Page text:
Long has it been since the horrors of World War II have been cut apart and rearranged by the scalpel of pulp fiction, the last such notable attempt being Tarantino's rollicking romp, Notorious Bastards. While nowhere near as deliberately excessive, colourful and shocking as Tarantino's bold outing, Julius Avery's attempt is no less striking in its own right.
On the night of the historic Normandy landings, American paratroopers are dispatched to undertake a seemingly simple mission – destroy a radio tower, establish a beachhead, and clear the way for the Allied forces. After an explosive start, however, Pvt. Boyce (Jovan Adepo) finds himself abruptly and violently hurled into something far beyond his mission's parameters. Accompanied by the gruff, no-nonsense Cpl. Ford (Wyatt Russell) and a handful of survivors, their task takes a page out of pulp as they find themselves facing quite an extraordinary threat.
Overlord itself exists as a send-up to an age of entertainment that is almost forgotten in the field of film-making, the act of gleefully revising history and drowning it in a torrent of gratuitous violence, impossible occurrences, or both. In this case, it's the latter, as the all-American squad with its collection of predictable but serviceable personality traits – the nervous but eventually resolute fresh meat, the foul-mouthed loose cannon, the expendable tagalongs who don't have much relevance – find themselves pitted against a horde of horrors straight out of a Wolfenstein game, led by Dr. Wafner, who vacillates between being exceedingly invasive and creepy and downright deranged as Pilou Asbæk plays him with as much ham as he can muster while being the focal point of some of the film's goriest effects.
The plot is absolutely nothing to write home about, and even those not terribly familiar with WWII films will find themselves accurately calling off at least some of the plot beats and developments, even with the addition of supernatural elements. What Overlord lacks in narrative strength, however, it makes up for off the delightfully cheesy nature of its central premise and the action it affords. There's solid on-screen combat that takes place in the film's 110-minute runtime as Overlord rumbles forward on a slow burn with the script making a marked effort to at least attempt to get the viewers to care about the characters involved to varying degrees of success before exploding into a roaring third act where all of Overlord's positives truly come to the forefront. Julius Avery is no stranger to the concept of frenetic action sequences as 2014's Son of a Gun attests to; Boyce and his pals encountering creatures decidedly beyond the average grunt, in very confined locations to boot, results in some genuinely pulse-pounding encounters, helped further by some striking titbits of cinematography. For those who are wondering if the human element is neglected, fret not – plenty of regular Wehrmacht goons exist to be gunned down by the score, too.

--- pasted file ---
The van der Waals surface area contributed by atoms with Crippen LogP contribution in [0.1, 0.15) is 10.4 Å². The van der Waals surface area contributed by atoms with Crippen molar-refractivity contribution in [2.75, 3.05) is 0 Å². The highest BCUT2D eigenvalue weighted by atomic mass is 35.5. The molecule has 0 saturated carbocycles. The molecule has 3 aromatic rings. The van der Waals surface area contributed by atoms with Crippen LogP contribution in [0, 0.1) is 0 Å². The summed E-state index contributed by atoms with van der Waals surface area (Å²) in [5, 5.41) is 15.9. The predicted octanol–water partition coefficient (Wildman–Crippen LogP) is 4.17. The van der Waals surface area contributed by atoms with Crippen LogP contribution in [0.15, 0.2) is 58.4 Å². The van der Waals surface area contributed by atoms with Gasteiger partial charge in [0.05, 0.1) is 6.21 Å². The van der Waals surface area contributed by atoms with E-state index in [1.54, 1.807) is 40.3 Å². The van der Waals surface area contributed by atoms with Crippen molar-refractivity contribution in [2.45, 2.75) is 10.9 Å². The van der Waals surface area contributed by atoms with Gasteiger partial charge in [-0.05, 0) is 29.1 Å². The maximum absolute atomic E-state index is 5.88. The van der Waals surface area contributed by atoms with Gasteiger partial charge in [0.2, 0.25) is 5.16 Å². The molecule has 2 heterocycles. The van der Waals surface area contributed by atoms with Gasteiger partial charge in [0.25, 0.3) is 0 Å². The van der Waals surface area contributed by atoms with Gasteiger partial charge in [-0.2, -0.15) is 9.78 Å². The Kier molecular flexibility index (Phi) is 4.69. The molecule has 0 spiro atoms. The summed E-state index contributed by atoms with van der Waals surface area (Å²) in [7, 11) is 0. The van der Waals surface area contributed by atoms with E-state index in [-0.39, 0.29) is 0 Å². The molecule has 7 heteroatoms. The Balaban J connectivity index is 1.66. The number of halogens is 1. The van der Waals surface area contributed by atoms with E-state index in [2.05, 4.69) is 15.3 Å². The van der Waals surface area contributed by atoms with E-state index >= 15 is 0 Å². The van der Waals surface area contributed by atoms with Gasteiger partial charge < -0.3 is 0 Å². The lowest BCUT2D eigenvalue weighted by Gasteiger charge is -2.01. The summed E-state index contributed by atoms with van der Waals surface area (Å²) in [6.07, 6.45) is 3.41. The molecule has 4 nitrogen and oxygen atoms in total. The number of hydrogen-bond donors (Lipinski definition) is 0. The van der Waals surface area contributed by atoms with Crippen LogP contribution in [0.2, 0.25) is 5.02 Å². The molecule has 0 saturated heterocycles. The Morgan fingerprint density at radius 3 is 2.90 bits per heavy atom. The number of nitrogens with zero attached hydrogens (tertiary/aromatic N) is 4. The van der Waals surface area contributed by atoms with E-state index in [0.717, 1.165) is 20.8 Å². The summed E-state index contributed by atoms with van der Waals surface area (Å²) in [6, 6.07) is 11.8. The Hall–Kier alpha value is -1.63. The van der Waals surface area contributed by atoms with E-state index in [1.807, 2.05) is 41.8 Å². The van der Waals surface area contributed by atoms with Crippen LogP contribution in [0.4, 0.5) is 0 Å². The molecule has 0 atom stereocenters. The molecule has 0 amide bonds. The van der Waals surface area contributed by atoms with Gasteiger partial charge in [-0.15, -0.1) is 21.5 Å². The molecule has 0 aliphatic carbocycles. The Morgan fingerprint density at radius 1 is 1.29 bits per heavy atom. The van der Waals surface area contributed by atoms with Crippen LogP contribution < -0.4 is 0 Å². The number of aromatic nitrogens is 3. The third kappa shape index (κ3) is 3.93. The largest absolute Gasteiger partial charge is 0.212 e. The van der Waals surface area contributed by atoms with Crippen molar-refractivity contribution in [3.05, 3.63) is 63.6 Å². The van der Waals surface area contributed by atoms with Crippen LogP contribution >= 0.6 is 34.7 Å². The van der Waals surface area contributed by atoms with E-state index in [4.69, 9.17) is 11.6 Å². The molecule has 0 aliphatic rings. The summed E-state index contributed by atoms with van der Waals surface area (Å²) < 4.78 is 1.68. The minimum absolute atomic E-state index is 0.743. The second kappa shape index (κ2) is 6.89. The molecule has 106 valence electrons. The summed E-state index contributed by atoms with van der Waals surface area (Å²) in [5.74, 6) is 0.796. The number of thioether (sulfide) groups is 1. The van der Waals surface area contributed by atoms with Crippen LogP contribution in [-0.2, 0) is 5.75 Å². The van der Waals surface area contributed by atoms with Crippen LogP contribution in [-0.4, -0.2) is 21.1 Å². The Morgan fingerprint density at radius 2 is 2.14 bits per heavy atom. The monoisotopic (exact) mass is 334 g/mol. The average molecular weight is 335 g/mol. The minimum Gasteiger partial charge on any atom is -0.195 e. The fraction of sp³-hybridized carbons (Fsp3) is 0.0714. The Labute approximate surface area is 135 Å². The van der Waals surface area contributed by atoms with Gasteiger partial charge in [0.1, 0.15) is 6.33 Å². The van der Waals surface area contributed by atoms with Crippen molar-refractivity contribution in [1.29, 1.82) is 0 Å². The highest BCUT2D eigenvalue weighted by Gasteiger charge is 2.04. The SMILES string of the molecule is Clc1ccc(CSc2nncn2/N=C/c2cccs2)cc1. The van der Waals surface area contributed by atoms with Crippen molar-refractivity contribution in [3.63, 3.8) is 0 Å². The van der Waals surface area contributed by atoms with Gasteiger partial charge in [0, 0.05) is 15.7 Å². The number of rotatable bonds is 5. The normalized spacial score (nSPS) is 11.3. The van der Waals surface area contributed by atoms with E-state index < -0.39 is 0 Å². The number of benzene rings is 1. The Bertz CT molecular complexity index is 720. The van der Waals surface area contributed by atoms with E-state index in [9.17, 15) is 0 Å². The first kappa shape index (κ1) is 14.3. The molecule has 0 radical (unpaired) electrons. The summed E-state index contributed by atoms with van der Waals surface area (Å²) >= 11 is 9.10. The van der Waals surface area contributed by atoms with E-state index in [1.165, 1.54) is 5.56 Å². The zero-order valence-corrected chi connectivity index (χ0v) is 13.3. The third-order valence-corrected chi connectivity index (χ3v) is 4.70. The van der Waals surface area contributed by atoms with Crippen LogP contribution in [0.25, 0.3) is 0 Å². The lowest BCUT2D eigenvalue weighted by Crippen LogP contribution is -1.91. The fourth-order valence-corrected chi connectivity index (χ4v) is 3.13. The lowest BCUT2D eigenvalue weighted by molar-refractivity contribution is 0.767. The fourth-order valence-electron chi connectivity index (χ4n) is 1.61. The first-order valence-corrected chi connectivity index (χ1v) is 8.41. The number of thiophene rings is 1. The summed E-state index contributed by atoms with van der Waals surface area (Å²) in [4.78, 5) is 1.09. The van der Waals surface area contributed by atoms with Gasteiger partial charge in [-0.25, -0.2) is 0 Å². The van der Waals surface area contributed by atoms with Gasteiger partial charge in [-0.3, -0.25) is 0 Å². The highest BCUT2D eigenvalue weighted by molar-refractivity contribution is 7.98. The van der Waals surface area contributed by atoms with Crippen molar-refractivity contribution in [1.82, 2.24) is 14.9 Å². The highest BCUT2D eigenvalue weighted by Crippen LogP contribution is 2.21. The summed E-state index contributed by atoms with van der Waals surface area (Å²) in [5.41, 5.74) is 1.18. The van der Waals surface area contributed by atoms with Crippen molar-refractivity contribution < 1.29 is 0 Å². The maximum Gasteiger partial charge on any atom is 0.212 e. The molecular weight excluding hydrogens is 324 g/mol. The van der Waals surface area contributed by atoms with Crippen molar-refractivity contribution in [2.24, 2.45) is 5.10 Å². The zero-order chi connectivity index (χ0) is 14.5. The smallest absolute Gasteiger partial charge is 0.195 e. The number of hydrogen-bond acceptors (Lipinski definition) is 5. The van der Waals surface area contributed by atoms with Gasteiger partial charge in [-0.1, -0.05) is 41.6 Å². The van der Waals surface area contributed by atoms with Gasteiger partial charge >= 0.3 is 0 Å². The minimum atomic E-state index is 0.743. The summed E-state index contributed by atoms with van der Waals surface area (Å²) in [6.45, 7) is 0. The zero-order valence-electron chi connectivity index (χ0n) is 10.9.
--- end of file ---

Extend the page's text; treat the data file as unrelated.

However, while Overlord gets the action right, arguably one of the most important ingredients of a war film – certainly here at least, with the curious fusion of war and horror only being further enhanced by quite well-done bloodshed – this comes at a price. While hardly advertised as a tour de force, transformative feature, Avery's earnest outing is left thin on meat. The cast is far from offensively lacking in substance but is only given so much to work with. The score is not outstanding in most respects, the acting on display doesn't really rise above passable barring Asbæk, Adepo and John Magaro's performances, and in ways it feels as though the film plays its premise too safely with the much-advertised Nazi Shop of Horrors and its inhabitants ending up being somewhat seldom-seen. A shame, too, as it is strikingly well-designed and evocative of all the old stories of the deranged laboratories and sciences of the Third Reich. If you're willing to revise history to have your fun, go all out, I'd say – hesitation only proves to be a hindrance here, and if you're going to go all out, you may as well emulate Tarantino good and proper.
Still, Overlord proves itself a passable and rather enjoyable way to indulge in some mostly mindless action for a couple of hours, a solid enough tribute to B-movies and pulp fiction that is sure to satisfy their fans. It just ultimately ends up leaving little of a lasting impression, and in ways, proves itself quite plain. If it had a dash more audacity, perhaps that could have been averted, but Overlord is likely to become an amusing diversion of a footnote in Bad Robot's library.